ODU PROFESSOR FINDS SIGNS OF EARLY LIFE IN SANDY TIDAL FLATS
Sandy tidal flats, such as those on Virginia's Eastern Shore or North Carolina's Outer Banks, hold clues that can help pinpoint the beginning of life on Earth, according to Nora Noffke, Old Dominion University assistant professor of ocean, earth and atmospheric sciences.
Noffke's findings, which were noted in the May 5 edition of Science magazine and were the subject of her paper published in the April edition of the journal Geology, provide some of the sturdiest evidence yet that life colonized Earth's oldest sandy coasts at least 3.2 billion years ago.
Her research comprises a decade of adventures in Germany, France, South Africa and the United States, and it illustrates the debt that scientific advancement owes to creativity, adaptability and tenacity of purpose.
The flurry of recognition she has enjoyed this spring is based on a hypothesis that is, at best, tangential to her early work in science. Hers is a story of a geologist who becomes fascinated with felt-like microbial mats, which are living weaves of tiny organisms, or microbes. These mats can be found today blanketing sandy tidal flats in many coastal areas worldwide. Noffke has discovered occurrences of microbial mats just 30 miles from the ODU campus, near the northern terminus of the Chesapeake Bay Bridge-Tunnel.
Her research builds a persuasive case that similar microbial mats existed in the Early Archean Age more than 3 billion years ago.
In her early education at the University of Tubingen, Germany, Noffke's geological focus was on macroorganisms-or larger critters-that made traces in sands and muds, later preserved as trace fossils in rock.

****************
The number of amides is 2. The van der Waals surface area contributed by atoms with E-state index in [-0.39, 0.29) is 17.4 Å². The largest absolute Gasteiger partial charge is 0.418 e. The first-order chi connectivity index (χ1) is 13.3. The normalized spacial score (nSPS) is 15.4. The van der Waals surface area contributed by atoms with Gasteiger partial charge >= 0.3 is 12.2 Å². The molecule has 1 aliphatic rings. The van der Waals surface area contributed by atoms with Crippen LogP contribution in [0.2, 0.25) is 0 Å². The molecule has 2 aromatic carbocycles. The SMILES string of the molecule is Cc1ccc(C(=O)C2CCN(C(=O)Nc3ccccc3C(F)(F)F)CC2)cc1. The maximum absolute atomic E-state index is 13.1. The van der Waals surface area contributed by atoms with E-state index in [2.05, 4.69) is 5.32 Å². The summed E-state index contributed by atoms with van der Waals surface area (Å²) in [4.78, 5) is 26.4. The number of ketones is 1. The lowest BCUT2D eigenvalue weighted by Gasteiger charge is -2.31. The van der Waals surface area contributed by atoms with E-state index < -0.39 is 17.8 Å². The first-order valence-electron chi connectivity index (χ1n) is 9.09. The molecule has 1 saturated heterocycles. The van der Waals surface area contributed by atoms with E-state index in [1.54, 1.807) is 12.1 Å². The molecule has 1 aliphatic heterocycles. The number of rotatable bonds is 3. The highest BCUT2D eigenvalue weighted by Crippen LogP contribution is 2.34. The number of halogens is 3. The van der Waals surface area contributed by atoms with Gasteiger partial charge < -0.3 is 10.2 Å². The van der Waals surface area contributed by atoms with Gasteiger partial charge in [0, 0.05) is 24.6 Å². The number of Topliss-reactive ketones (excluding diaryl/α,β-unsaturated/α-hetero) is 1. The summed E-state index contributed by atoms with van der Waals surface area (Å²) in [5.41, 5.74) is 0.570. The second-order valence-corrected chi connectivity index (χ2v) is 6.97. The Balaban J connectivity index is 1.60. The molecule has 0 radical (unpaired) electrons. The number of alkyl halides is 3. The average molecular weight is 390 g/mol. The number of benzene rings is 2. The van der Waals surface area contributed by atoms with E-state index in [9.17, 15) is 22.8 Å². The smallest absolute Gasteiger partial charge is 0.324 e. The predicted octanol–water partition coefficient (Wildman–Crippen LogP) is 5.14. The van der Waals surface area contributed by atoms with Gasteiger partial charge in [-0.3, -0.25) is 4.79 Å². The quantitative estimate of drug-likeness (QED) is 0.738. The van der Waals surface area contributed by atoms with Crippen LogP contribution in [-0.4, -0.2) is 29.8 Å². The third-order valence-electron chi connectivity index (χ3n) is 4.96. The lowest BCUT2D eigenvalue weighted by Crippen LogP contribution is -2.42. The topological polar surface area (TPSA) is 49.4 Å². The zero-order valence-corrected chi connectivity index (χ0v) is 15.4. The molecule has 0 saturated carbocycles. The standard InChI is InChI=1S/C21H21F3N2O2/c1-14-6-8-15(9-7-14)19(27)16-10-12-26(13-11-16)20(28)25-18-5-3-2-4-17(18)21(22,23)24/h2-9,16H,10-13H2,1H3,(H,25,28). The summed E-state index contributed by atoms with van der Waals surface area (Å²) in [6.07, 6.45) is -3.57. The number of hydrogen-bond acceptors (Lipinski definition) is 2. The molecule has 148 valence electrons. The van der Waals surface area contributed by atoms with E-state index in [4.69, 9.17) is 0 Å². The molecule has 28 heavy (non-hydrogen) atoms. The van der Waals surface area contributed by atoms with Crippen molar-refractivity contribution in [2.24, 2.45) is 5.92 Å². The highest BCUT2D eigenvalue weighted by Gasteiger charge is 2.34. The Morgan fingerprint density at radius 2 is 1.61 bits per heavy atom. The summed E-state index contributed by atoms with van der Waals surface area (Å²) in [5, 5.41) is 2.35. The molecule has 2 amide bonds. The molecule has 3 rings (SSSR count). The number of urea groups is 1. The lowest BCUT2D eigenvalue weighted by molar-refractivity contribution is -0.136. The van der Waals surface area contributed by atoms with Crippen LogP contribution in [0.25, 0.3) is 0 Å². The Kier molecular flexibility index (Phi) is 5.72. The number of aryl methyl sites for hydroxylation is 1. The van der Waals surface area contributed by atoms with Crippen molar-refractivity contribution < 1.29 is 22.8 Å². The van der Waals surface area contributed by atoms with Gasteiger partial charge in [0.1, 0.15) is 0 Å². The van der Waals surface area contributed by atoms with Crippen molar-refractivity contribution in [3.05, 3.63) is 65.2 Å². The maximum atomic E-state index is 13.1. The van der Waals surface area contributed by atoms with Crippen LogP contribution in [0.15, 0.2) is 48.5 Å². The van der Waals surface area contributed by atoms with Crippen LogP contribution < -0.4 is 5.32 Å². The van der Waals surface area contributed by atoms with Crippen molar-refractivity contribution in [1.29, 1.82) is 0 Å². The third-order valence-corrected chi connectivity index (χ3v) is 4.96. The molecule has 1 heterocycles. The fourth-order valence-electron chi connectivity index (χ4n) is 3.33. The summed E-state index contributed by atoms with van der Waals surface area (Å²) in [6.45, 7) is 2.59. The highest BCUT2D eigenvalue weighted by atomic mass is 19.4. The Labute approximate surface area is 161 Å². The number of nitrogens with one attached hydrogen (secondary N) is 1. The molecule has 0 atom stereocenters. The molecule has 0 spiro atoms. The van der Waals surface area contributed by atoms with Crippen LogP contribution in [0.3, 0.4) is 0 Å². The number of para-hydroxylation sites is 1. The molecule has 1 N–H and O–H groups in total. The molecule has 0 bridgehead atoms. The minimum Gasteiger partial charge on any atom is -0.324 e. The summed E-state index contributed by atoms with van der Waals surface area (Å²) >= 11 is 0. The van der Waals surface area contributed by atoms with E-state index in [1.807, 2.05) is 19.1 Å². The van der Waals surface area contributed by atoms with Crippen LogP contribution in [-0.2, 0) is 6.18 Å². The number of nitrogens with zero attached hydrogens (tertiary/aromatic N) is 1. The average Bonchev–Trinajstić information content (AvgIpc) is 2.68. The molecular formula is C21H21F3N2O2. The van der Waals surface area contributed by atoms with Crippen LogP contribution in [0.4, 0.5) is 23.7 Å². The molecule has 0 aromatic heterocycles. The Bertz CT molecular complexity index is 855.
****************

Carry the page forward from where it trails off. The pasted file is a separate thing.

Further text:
Her doctoral study at the University of Oldenburg, Germany, however, veered off toward the
relatively new discipline of geomicrobiology. Her Ph.D. adviser, W.E. Krumbein, was "one of the first microbiologists studying the interaction between bacteria and sediment or bacteria and rock," Noffke said.
Although it seems certain that early life on Earth involved tiny organisms, science had to go down difficult paths to look for evidence of life that was both many millions of years old and maybe only a few millionths of a meter long. Until now, only the filigrane fossils of smallest bacteria found in glass-like flintstone, or the "stromatolites," build-ups formed by early photoautotrophic microorganisms, constituted an archive for the investigation of early life.
The work of geochemists and paleobiologists has produced evidence suggesting that life did, indeed, evolve on Earth in the Archean, perhaps as early as 3.8 billion years ago. Nevertheless, the evidence can be disputed-and often is both by scientists and creationists-particularly because fossil evidence can be mimicked by purely physical processes. For example, carbon believed to have organic origins can in fact be inorganic.
Doing fieldwork for her Ph.D. on the sandy tidal flats along the North Sea, Noffke observed microbial mats constructed by cyanobacteria, the same organisms that Krumbein's and others' research linked to stromatolites dating to the Archean Age.
"I thought that if living cyanos are abundant in the modern sandy tidal flats, they must do something in the sediment, such as make traces, and if they make traces, those structures might become preserved," she explained.